Below is the first day of testing at Losail, sorted by best lap time. I’ve added in how many laps each rider did in the 1’57 and 1’56 ranges, along with their total number of laps for good measure. While we see some very quick riders, very few are consistently quick. Most notably, the fastest man of the day was Dani Pedrosa; but while the Spainiard is certainly very quick, he only lapped in the 1’56 range twice, whereas Casey Stoner seemed content to stay there all day long. You may see where I’m headed here…

Pos. No. Rider Team Best Time 1:57′s 1:56′s Laps
1 26 Dani Pedrosa Repsol Honda 1’56.271 11 2 41
2 27 Casey Stoner Repsol Honda 1’56.414 7 12 32
3 7 Hiroshi Aoyama San Carlo Honda Gresini 1’56.444 17 3 59
4 11 Ben Spies Yamaha Racing 1’56.563 7 1 38
5 1 Jorge Lorenzo Yamaha Racing 1’56.682 21 13 60
6 5 Colin Edwards Monster Yamaha Tech 3 1’56.742 9 2 42
7 4 Andrea Dovizioso Repsol Honda 1’56.780 16 4 56
8 46 Valentino Rossi Ducati Marlboro 1’57.038 26 0 57
9 69 Nicky Hayden Ducati Marlboro 1’57.137 7 0 57
10 14 Randy de Puniet Pramac Racing 1’57.143 4 0 39
11 58 Marco Simoncelli San Carlo Honda Gresini 1’57.226 26 0 57
12 19 Alvaro Bautista Rizla Suzuki 1’57.302 18 0 61
13 8 Hector Barbera Mapfre Aspar 1’57.325 8 0 69
14 65 Loris Capirossi Pramac Racing 1’57.437 1 0 56
15 17 Karel Abraham Cardion AB Motoracing 1’57.499 5 0 49
16 35 Cal Crutchlow Monster Yamaha Tech 3 1’57.737 2 0 51
17 24 Toni Elias LCR Honda 1’58.250 0 0 65

It would seem that if we really want to find out who was “fastest” during the first day of testing at Losail, it would be more appropriate then to rank the riders in a way that reflects not only how many top times they achieved, but also in the number of laps they completed in total. While some of the slots could be argued up or down for a couple of the riders, I think the below rank and ordering is more appropriate to see who was “dominating” in the Qatari Desert last night.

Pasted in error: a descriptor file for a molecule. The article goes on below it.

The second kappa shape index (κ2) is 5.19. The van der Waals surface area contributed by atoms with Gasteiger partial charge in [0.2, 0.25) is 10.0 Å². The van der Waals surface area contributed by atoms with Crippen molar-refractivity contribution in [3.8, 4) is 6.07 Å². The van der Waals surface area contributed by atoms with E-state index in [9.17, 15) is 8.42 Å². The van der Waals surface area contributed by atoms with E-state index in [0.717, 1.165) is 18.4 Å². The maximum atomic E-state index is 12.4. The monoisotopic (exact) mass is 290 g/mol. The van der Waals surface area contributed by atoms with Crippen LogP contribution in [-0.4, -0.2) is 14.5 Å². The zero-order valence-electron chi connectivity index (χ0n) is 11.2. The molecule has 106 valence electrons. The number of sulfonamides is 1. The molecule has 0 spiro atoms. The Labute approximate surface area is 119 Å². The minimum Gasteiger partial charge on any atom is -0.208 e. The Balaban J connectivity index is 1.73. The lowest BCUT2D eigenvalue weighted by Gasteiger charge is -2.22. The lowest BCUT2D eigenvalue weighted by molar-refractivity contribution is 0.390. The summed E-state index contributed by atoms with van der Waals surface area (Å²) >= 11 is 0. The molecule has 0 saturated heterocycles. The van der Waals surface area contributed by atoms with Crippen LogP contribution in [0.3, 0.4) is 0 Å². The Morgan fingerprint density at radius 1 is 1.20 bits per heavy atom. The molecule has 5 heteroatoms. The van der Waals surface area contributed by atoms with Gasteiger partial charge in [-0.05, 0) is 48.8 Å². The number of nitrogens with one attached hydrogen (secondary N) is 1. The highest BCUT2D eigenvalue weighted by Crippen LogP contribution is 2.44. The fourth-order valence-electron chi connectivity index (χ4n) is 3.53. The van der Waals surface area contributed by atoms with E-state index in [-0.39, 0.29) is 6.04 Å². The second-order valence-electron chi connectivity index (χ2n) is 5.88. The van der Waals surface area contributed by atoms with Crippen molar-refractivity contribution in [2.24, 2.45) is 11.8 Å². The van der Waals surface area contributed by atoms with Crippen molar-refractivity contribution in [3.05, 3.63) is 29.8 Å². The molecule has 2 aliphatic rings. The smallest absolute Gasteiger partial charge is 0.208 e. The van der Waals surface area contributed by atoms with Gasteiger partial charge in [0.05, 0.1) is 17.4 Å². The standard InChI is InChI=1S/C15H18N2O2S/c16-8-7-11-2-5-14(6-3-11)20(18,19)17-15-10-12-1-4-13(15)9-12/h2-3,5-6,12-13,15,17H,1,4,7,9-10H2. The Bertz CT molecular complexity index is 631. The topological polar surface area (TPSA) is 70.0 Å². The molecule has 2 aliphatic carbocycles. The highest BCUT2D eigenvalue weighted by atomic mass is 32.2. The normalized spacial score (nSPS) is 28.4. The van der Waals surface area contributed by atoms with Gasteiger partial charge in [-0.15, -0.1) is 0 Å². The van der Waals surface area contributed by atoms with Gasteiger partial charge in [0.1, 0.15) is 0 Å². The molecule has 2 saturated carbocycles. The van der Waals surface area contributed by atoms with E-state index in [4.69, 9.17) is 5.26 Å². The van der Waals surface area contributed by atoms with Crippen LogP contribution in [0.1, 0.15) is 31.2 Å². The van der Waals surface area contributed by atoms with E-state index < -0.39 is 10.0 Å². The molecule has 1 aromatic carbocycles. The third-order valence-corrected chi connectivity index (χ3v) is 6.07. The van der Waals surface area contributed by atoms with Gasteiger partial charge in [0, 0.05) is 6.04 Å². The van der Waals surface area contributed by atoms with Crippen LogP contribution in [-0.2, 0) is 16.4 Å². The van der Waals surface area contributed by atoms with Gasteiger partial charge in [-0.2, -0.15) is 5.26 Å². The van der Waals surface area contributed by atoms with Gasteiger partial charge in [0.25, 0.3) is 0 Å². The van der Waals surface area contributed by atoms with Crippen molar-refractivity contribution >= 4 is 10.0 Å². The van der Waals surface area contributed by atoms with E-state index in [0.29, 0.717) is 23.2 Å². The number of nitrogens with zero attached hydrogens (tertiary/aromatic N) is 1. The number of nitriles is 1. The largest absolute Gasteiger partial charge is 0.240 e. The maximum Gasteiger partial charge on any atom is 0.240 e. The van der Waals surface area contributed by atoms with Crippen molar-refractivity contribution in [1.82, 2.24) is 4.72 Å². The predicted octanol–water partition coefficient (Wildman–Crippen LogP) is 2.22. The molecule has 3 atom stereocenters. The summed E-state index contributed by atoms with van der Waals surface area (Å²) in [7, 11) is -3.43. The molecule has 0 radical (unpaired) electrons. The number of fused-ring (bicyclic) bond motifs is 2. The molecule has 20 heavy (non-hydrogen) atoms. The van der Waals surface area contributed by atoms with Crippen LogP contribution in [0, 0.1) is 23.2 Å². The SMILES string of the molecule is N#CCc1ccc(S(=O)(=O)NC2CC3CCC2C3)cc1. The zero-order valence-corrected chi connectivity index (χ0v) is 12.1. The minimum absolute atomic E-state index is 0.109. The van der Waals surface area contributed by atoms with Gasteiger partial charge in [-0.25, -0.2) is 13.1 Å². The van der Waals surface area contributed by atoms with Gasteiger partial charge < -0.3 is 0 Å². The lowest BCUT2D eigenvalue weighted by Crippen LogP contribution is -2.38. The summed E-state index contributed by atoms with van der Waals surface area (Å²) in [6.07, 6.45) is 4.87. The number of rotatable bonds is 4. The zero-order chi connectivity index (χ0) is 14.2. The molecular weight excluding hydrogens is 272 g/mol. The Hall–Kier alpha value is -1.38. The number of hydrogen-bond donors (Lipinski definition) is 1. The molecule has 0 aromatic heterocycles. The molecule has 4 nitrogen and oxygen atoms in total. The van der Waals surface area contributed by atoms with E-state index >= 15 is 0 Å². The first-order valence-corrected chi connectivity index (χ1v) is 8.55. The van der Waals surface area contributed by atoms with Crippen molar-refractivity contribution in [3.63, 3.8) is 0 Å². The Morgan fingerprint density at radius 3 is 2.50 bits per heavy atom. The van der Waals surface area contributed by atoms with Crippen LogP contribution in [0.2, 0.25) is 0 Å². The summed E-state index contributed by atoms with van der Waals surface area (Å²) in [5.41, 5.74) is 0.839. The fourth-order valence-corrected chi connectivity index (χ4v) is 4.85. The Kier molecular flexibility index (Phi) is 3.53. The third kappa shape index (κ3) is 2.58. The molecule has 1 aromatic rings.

Pos. No. Rider Team Best Time 1:57′s 1:56′s Laps
1 27 Casey Stoner Repsol Honda 1’56.414 7 12 32
2 1 Jorge Lorenzo Yamaha Racing 1’56.682 21 13 60
3 46 Valentino Rossi Ducati Marlboro 1’57.038 26 0 57
4 58 Marco Simoncelli San Carlo Honda Gresini 1’57.226 26 0 57
5 4 Andrea Dovizioso Repsol Honda 1’56.780 16 4 56
6 26 Dani Pedrosa Repsol Honda 1’56.271 11 2 41
7 7 Hiroshi Aoyama San Carlo Honda Gresini 1’56.444 17 3 59
8 19 Alvaro Bautista Rizla Suzuki 1’57.302 18 0 61
9 5 Colin Edwards Monster Yamaha Tech 3 1’56.742 9 2 42
10 11 Ben Spies Yamaha Racing 1’56.563 7 1 38
11 69 Nicky Hayden Ducati Marlboro 1’57.137 7 0 57
12 8 Hector Barbera Mapfre Aspar 1’57.325 8 0 69
13 14 Randy de Puniet Pramac Racing 1’57.143 4 0 39
14 17 Karel Abraham Cardion AB Motoracing 1’57.499 5 0 49
15 35 Cal Crutchlow Monster Yamaha Tech 3 1’57.737 2 0 51
16 65 Loris Capirossi Pramac Racing 1’57.437 1 0 56
17 24 Toni Elias LCR Honda 1’58.250 0 0 65

Photo: © 2011 Scott Jones Photography – All Rights Reserved

Comment:

  1. Odie says:

    At the risk of geeking out, how about doing some basic statistics on the lap times? If you have access to all the lap times for all the riders, you could do some basic stuff like the average lap time, the mean lap time and (I apologize if you already know this) the standard deviation. The SD (standard deviation) will give you an even better picture than counting the number of laps a rider did under 1:56 and 1:57. These functions (mean, average, SD, min max) are all standard function in Excel.

  2. ed says:

    great story. further proof of stoner’s speed around this track. no need to geek out (further). what better picture do you need? the numbers depict an undeniable, statistical fact: stoner was consistently faster than perdrosa. and probably every year since 2007.

  3. Keith says:

    If I didn’t know Valentino was getting his first full test on a relativly new to him motorcycle I’d wonder if he was sandbagging… BUT if he was it was to gain more data and a good base line, remember he is possibly one of if not the best development rider out there. Then again I could be full of beans. Bautista got some decent laps in considering how much trouble Rizla/Suzuki seems to have been having for some time.

  4. ovd says:

    Interesting numbers. Also interesting: http://www.motomatters.com/ had this analysis also… yesterday.

  5. Thanks ovd. Despite the fact I’m sharing a room with the MotoMatters crew out here in Qatar, I wasn’t aware that they had done an analysis like that…or that Victoria does the sort of analysis here on her WSBK coverage…or that there’s a growing voice in motorcycle journalism that some writers are focusing on the wrong aspect of testing sessions.

  6. Day One: Who Really Was the Fastest Around Losail? – http://aspha.lt/d3 #motorcycle

  7. Excellent write-up, whether another site have covered it in a similar fashion or not. I’m getting fed-up with lazy write-ups of testing/practice sessions by certain so-called journalists that just don’t seem to care.

    Keep it up guys!